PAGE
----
If your institution or discipline requires APA, consider yourself lucky. This style is relatively simple. Let’s break it down. Start with the author’s name, flip the calendar to the post date, grab the title, and don’t forget the URL.

An image of a blog citation in APA

In-text citations:

In APA, you typically include the author’s last name and the year of publication. For direct quotes, also include the page number or, for online sources without page numbers, a paragraph number, section title, or a direct quote.

(Ellen, 2024)

How to Cite a Blog in MLA

Citing in MLA can be also quite simple of you think of citing in this style as of telling a story: Who (author), What (title), When (date), and Where (URL).

How To Cite A Blog

In-text citations:

MLA format requires the author’s last name and the page number for print sources. Since blogs don’t have page numbers, you can simply use the author’s last name.


How to Cite a Blog in Harvard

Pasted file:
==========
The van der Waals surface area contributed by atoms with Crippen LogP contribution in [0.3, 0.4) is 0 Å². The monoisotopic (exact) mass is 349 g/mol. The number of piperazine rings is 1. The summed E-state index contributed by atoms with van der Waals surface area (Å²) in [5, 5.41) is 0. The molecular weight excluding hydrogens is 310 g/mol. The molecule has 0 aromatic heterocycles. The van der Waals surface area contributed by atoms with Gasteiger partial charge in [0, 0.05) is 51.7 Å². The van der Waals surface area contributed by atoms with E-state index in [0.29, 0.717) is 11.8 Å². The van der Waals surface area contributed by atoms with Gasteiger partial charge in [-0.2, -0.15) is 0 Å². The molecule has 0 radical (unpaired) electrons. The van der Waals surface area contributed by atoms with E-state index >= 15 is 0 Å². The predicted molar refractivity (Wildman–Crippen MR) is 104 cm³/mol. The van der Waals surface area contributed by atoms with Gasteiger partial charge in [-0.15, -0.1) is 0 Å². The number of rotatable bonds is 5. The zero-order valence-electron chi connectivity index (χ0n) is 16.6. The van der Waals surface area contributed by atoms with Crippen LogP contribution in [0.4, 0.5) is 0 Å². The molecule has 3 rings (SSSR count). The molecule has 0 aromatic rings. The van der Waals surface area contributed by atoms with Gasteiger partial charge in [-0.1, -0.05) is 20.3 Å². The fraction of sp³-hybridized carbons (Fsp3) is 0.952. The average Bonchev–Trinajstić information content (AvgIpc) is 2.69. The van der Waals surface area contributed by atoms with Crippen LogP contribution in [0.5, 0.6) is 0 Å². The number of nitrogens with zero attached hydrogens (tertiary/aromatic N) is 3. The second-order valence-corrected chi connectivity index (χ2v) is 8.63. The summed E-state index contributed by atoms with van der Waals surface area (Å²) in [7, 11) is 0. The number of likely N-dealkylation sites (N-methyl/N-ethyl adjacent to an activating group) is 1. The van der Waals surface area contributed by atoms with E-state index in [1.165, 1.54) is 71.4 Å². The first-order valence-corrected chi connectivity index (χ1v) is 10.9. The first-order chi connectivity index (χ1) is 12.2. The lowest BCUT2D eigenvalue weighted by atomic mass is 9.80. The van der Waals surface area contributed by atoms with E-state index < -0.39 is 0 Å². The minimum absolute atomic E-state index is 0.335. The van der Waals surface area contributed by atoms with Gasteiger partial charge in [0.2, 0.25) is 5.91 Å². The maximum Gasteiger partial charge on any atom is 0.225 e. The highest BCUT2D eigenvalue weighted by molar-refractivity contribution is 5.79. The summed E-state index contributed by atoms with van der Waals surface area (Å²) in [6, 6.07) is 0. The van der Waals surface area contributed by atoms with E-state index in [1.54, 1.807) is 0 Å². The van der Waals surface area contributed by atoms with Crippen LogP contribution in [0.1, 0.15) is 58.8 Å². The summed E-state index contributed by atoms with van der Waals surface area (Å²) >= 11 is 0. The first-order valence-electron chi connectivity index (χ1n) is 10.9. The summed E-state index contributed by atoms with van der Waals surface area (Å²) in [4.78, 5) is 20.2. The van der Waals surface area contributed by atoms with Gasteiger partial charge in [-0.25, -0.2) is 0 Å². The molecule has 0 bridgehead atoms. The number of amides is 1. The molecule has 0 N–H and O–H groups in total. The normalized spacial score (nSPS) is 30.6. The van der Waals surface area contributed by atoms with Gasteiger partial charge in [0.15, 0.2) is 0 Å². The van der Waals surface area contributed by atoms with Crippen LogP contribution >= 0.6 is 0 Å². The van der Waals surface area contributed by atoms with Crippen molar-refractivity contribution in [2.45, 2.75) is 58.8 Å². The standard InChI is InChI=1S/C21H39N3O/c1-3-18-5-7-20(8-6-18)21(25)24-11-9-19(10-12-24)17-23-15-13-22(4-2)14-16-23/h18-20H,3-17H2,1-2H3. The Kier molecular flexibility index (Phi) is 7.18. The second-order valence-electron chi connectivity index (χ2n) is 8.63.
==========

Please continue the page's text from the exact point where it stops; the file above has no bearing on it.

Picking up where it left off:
All about that Harvard life? It’s all about giving credit where it’s due. You’ll need the author, year, title, blog name, and that crucial URL.

How To Cite A Blog

In-text citations:

For Harvard, the author’s last name and the year of publication are used. If you’re quoting directly, also include the page number or equivalent if there are no pages.

    (Smith, 2022)

      How to Cite a Blog in Chicago

      To create a correct citation in the Chicago style you’ll need all the same information. Here is how you need to place it according to the requirements – the author, title, blog name, date, and URL.

      How To Cite A Blog

      In-text citations:

      Chicago style typically uses footnotes or endnotes for in-text citations. The number corresponds to a footnote or endnote that provides the source’s full details.

      1. Nayelli Ellen, “Teachers Seek AI Training: Over 70% Lack It,” AcademicHelp.net, March 26, 2024, https://academichelp.net/blog/edtech/teachers-seek-ai-training-more-than-70-had-none.html.